Clarity out of (near) Chaos - A Review of Gettysburg's Peach Orchard from Savas Beatie

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James A. Hessler and Britt C. Isenberg, Gettysburg’s Peach Orchard: Longstreet, Sickles, and the Bloody Fight for the “Commanding Ground” along the Emmitsburg Road (Savas Beatie, 2019).

I’ve been to the Gettysburg battlefield precisely one million and six times and I think I have a pretty good handle on drums and bugles portion. Meaning: for the most part, I can trace the course of the military action on the field and effectively lead students though the events as they unfolded on July 1-3, 1863…more or less.


Things always get a little cloudy when I get to the Peach Orchard and the Wheat Field. I get the gist and can explain the ground both strategically and tactically. But when it comes to the fighting…well, let’s just say the action is a little beyond my area of expertise. One might hear me utter the words on the field such as “chaos ensued…” or “the action at this point is extremely confusing…” You get the picture.

This is why I am so happy about this recent publication from Savas Beatie. Generally speaking, I dig micro-histories - especially when they deal with Gettysburg. But this one is an particularly welcome addition to my ever-growing library. To begin, the authors do a beautiful job of contextualizing the Peach Orchard fight on July 2. We learn Dan Sickles’s (Union III Corps) rationale behind positioning his troops in advance of the Union line and the interpersonal dynamics of the Army of the Potomac command structure. We learn of James Longstreet’s (Confederate I Corps) skepticism of Lee’s plans and his reasons for moving slowly into action.

But just as important, in my estimation anyway (for what it’s worth), the authors do a great job of following the day’s action as the two armies slugged it out in the Peach Orchard…and in the process, the reader will better (or at least should better) understand just how vitally important the fighting in the area was on July 2…fighting that is often overshadowed by the much more famous (and less confusing I suppose) scrap on Little Round Top.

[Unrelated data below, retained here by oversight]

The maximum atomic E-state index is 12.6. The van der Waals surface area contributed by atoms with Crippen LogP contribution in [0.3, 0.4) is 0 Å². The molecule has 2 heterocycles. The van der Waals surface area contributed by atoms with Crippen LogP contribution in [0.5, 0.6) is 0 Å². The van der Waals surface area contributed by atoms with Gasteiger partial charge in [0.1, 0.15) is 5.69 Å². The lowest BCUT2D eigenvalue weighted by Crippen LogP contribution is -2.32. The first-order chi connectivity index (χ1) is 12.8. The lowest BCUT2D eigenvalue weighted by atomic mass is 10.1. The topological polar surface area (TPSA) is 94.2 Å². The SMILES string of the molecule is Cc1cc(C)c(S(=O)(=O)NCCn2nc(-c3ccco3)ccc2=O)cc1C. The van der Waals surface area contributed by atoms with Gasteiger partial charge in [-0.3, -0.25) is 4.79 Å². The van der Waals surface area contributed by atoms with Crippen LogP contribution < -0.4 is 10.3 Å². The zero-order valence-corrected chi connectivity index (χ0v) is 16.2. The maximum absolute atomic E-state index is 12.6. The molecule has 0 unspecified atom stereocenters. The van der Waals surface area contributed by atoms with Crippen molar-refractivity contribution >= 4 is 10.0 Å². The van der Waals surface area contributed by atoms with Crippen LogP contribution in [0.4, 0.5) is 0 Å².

AND…to round things out nicely, the authors do us the favor of situating the fight among the various structures in the region (barns, houses, etc), some of which still exist on the battlefield - with details on 1863 (and modern) roads and farms and the civilians who had to deal with the clash of two giant armies on their property. In the end, I think even the expert on the battle will come away with a more comprehensive understanding of the action as it took place on July 2.

Gettysburg’s Peach Orchard comes complete with period and modern images, maps, and an appendix featuring a select order of battle (to help with the who commanded whom and all the corps/division/brigade/regiment complications, which can get confusing at times). For the real ambitious go-getter types, might I recommend reading this book alongside another excellent Savas Beatie publication: The Maps of Gettysburg: An Atlas of the Gettysburg Campaign, June 3-July 13, 1863 by Bradley M. Gottfried. Seriously, this is a great companion piece to the whole campaign…for a (sometimes) minute by minute mapping of the action.

One last thing…I hope the authors are encouraged to write a follow-up volume on the action in the Wheat Field. Because sheesh. It would really be a big help.

With compliments,